Tuesday, 10 March 2009
Is Recognising Science in the US Helping to Win the War on Drugs?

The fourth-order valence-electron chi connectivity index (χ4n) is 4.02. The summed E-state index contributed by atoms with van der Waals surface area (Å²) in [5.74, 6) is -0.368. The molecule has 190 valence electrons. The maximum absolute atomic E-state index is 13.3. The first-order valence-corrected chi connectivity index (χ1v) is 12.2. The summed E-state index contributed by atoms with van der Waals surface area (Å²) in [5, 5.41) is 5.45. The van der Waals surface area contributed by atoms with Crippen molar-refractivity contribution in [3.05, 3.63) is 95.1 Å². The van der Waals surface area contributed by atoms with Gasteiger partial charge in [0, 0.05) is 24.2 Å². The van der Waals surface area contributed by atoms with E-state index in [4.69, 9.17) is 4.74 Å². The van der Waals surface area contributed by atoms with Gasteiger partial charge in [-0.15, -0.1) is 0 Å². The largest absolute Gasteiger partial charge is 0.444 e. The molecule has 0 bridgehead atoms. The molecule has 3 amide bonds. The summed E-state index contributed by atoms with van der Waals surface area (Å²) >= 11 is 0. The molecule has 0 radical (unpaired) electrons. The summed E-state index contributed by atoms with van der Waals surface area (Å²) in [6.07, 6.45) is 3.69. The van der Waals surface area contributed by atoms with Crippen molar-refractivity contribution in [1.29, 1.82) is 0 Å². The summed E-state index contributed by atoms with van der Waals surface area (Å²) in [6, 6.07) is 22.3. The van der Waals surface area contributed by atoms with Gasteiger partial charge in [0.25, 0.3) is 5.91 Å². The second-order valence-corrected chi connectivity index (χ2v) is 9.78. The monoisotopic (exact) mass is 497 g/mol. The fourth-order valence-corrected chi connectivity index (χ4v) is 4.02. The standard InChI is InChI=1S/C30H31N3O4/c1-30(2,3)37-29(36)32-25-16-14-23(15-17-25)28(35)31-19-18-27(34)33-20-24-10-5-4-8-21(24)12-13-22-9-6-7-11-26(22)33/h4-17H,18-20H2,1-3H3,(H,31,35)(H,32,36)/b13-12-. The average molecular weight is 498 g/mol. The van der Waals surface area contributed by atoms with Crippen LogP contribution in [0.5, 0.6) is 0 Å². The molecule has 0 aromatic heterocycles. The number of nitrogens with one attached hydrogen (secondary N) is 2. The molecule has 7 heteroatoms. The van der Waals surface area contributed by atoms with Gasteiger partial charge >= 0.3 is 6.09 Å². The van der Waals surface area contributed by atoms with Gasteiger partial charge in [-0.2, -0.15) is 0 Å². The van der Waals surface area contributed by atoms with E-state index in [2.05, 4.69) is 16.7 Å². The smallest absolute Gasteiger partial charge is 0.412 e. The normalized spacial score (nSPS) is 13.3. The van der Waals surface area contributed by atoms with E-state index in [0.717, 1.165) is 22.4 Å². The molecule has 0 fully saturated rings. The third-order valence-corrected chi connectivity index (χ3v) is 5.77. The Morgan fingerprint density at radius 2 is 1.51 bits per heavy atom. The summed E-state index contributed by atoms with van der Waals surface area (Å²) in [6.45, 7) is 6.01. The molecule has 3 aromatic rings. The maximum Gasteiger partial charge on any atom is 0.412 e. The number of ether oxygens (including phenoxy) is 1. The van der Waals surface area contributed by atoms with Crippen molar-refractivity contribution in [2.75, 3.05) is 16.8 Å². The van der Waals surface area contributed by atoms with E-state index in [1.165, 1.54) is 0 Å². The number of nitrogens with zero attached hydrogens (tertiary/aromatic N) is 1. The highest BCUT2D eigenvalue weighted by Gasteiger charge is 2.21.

Yesterday, US president, Barrack Obama reversed one of most ludicrous Bush policies implemented in the last 8 years. With his signature, the ban on stem cell research using human embryos was lifted in the US as the science community cheered on. Stem cell research has the potential to change medical science as we know it and is considered one of the most important emerging sciences of this century. The use of embryos though is considered by pro-lifers as murder in the same way they argue against abortion. They claim that progressing science for the good of mankind is breaching the sanctity of life and a group of tiny microscopic cells has the right to live. It may sound like a bad sci-fi movie plot but for the religious folk, their beliefs are more important than actually doing something good for their fellow humans. Sounds remarkably like the "War on Drugs". Other pro science changes from the Obama administration include the support for needle exchanges, the end to federal raids on state sanctioned medical marijuana dispensaries, reversing the last minute ruling by Bush that allowed medical workers to refuse duties that may upset their 'conscience' and more. It also happens that the once unthinkable proposal for cannabis legalisation is gaining momentum. Sparked by the election of a pragmatic president and the ongoing economic crisis, the call for legalisation has been heard all over the US. Joining the legalisation push over the last few weeks, has been the sudden surge of articles in major media outlets all over the world damning the "War on Drugs" and a call to rethink drug policies. The US media has especially been vocal on introducing regulated cannabis sales in a bid to tap the huge black market that evades any form of taxation. Last week, Assemblyman Tom Ammiano introduced a bill in California proposing the legalisation and taxing of marijuana to citizens over 21 years of age saying that over $1.3 billion dollars could be raised in government revenue. Others are estimating it is worth upward of $7 billion dollars for California alone. On a country wide scale that would put newly raised taxes up to about $50 billion dollars a year. Not to be sneezed at. 1960'S Anti Drugs Propaganda The more immediate actions though involve medical marijuana. Under the Bush Administration, the DEA would often raid dispensaries in the 13 states that allowed medical marijuana, although they had a legal licence under state laws. That has now stopped since U.S. Attorney General Eric Holder announced that federal authorities will abide by Obama’s election promise and honour existing medical marijuana laws approved by individual states. With science finally being recognised by the White House as essential to our future and states allowed to implement medically approved treatment with marijuana, the logic of cannabis legalisation might actually become a reality. It’s a pity it’s taken an economic disaster to open up debate but going against the embedded US anti-drug rhetoric was going to be tough without it. With the UN meeting in Vienna this week to set international drug policy for the next decade, there has been a huge increase in media articles slamming the "War on Drugs" and prohibition. All these factors are unique in that, the public are finally being exposed to a barrage of science, facts and evidence to counter the steady stream of propaganda and anti-drug lies that has infested our lives for the last 39 years.